Institute for Urban and Minority Education
Teachers College, Columbia University
Teachers College
Columbia University

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A Historic Evening at the Inaugural Edmund Gordon Lecture

On October 10th, IUME, in co-sponsorship with the Program in History and Education, hosted Professor Charles M. Payne who delivered the Inaugural Edmund Gordon Address at Teachers College in honor of IUME Founder and legendary figure Dr. Edmund Gordon. The address entitled, “Whatever Happened to the Negro Question? Educational Discourse and the Lost Question of Race”, drew a standing-room-only audience of nearly 200 to Milbank Chapel and helped illustrate how historical understanding is crucial for thinking about contemporary school improvement. In his address, Dr. Payne presented a broad critique of the educational community’s modern perceptions and attitudes towards school achievement, poverty, and race.

Click here to view the lecture on the IUME YouTube channel and here for pictures.

Introducing the "Educating Harlem" Lecture Series

In collaboration with the Program in History and Education at Teachers College as well as the Center on History and Education, IUME is excited to announce its participation in the new "Educating Harlem" lecture series, which is part of a larger initiative to better explore the forces that shaped education in Harlem.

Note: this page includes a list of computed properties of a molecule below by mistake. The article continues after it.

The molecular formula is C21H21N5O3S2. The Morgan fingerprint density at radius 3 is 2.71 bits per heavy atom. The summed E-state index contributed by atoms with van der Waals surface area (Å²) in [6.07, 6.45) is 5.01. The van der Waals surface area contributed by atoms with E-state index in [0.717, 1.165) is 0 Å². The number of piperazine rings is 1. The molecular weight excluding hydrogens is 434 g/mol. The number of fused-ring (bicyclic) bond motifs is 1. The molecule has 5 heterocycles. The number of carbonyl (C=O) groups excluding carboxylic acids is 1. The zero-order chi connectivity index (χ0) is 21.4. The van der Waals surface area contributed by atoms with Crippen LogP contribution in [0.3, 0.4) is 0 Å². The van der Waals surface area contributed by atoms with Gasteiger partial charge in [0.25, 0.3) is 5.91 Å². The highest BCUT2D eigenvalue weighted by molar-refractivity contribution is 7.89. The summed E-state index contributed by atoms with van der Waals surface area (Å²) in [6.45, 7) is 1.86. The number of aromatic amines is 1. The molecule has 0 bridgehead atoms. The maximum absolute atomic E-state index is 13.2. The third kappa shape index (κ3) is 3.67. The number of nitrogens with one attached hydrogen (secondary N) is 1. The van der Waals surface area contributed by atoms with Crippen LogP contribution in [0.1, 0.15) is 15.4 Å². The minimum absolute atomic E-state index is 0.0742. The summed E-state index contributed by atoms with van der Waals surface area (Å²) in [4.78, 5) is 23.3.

On March 27th, the first "Educating Harlem" lecture took place at Teachers College in front of a packed room in Russell Hall, where Dr. Martha Biondi -- Professor of Education at Northwestern University -- spoke about her research on youth revolutions at City College in the 1960s. Our next speaker will be Dr. Khalil Muhammad, who is currently the Director of the Schomburg Center for Research and Black Culture. For more information about the Education Harlem initiative, click here.

Subcribe to the new IUME Newsletter!

In October, IUME redesigned its monthly newsletter in a way that not only increases dissemination, but most importantly, better shares all the events and news with the world. The newsletter is available in PDF format, but also available via hard copy at the IUME office at Teachers College. Make sure to subscribe to the newsletter and e-mail list on the bottom right-hand side of this IUME homepage.

For more information and to download/view past IUME newsletters, click here.

Learn More About IUME's Literacy Teachers Initiative (LTI) Project